Saturday, May 22, 2010

Winterswijk - a tour of the range downstairs

Today I am taking you downstairs where all the stages were set up for the match.

I don't know how large the downstairs area is, but I can tell you it is huge. There is a very good ventilation system installed, so no worries about breathing contaminated air. I did have to dress warmly this year as it was quite cold down here.

There were two stages set up in this room. The one on the right, is one of my favorites and I had some very good times on this one. Spectators could stand outside and watch the match.

The right side stage was a good one to shoot also. For those of you who do not know anything about this kind of shooting here is a short version of the setup. There are five steel plates, one of which is a stop plate which is the last to be shot. The six stages are all set up in different configurations and distances from the shooters box, using large rectangular plates, and various sized round plates.
The shooter is instructed by a range officer to "load and make ready" "are you ready?" "standby' the shooter then hears a buzzer and can commence firing.
I love this sport, it really is a challenge, and what a rush to hear the ding, as lead hits the target (if you can hear it) and to better yourself hopefully, every time you go to a match.

Here is a better photo of one of my favorite stages. The stop plates were hanging on a red post, whereas in some matches, you have to remember which is the stop plate, because they are not marked this way.

Shooting the breeze while waiting for the next competitor to step up to shoot.

These two stages are fun to shoot

Stage four, my worst nightmare.
I drew this stage to start on, and it was awful. Usually when you come up to shoot, you have all your own equipment, everything is working as it should, so all you have to do is concentrate on the job at hand. However, this time I was distracted thinking about how I would deal with any problem which could arise due to having to use three of Mr C's magazines, as the magazines for my gun did not make it into our luggage.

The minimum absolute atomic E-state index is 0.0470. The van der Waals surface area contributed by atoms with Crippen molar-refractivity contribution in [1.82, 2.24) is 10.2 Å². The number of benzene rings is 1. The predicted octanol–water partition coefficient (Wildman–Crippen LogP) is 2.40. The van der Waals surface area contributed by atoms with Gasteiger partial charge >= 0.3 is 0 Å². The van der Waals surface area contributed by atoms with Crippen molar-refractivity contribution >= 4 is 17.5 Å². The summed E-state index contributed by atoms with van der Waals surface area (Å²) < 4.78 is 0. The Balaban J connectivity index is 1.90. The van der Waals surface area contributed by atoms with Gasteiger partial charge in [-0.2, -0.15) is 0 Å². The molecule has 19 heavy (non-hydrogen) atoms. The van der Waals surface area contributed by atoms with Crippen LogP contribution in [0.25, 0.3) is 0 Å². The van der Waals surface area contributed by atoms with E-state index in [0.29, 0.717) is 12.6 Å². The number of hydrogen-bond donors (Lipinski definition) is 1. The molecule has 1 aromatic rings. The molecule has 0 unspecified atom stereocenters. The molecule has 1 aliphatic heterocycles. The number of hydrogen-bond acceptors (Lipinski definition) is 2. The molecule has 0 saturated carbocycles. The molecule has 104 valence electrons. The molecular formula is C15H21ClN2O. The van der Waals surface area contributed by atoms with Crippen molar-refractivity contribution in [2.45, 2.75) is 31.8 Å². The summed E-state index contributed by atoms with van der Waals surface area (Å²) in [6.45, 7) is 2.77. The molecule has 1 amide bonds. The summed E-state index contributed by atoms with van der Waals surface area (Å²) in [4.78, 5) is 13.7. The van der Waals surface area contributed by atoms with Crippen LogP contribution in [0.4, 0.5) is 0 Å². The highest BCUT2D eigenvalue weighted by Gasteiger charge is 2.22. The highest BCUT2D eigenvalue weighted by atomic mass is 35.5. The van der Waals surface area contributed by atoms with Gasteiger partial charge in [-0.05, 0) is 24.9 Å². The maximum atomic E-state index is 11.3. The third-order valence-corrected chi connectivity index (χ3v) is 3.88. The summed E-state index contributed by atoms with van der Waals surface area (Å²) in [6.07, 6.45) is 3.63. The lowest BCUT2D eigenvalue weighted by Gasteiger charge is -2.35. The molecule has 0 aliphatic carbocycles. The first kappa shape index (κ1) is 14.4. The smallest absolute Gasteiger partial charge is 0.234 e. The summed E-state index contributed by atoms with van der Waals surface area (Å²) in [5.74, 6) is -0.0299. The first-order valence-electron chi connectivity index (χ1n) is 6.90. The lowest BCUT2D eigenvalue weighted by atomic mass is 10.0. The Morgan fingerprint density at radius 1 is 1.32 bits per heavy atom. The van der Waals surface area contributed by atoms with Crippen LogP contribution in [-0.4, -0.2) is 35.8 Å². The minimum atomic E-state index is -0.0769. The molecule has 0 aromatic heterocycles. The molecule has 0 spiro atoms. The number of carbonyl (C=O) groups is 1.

When using the three mags which seemed to work best in my gun, I had to be very careful that they were firmly inserted and secured in the gun before commencing to shoot, as the mechanism for holding the magazine in our guns differed slightly, and there could be a chance that the holding mechanism would not catch and hold properly. There was also a chance that I may have a bullet or two jam, as the magazines are fine tuned to work best in the gun they are used in. Yes I did have some rounds jam, I did have a magazine which did not stay in as it should, so I muttered under my breath, cleared the problem and finished the run. This stage cost me dearly.
HERE are the scores.

Shooting indoors is a whole different experience than outdoors which we usually do. First the bays are a little narrower than we are used to, and on one stage some of the steel plates were switched so they would fit in the bays. For instance instead of two large plates being on the outside, they were switched with the two smaller inside ones. Not a huge difference but when one gets used to shooting a stage set up in a particular way, you have to adjust your mindset. Also I found the lighting to be rather intense on some of the plates, and on stage four (my worst nightmare) where the back plates are set up far out, it is hard to see if you have scored a hit and it is also hard to hear a strike.
All said and done, we had a wonderful time, and are already looking forward to returning next year.

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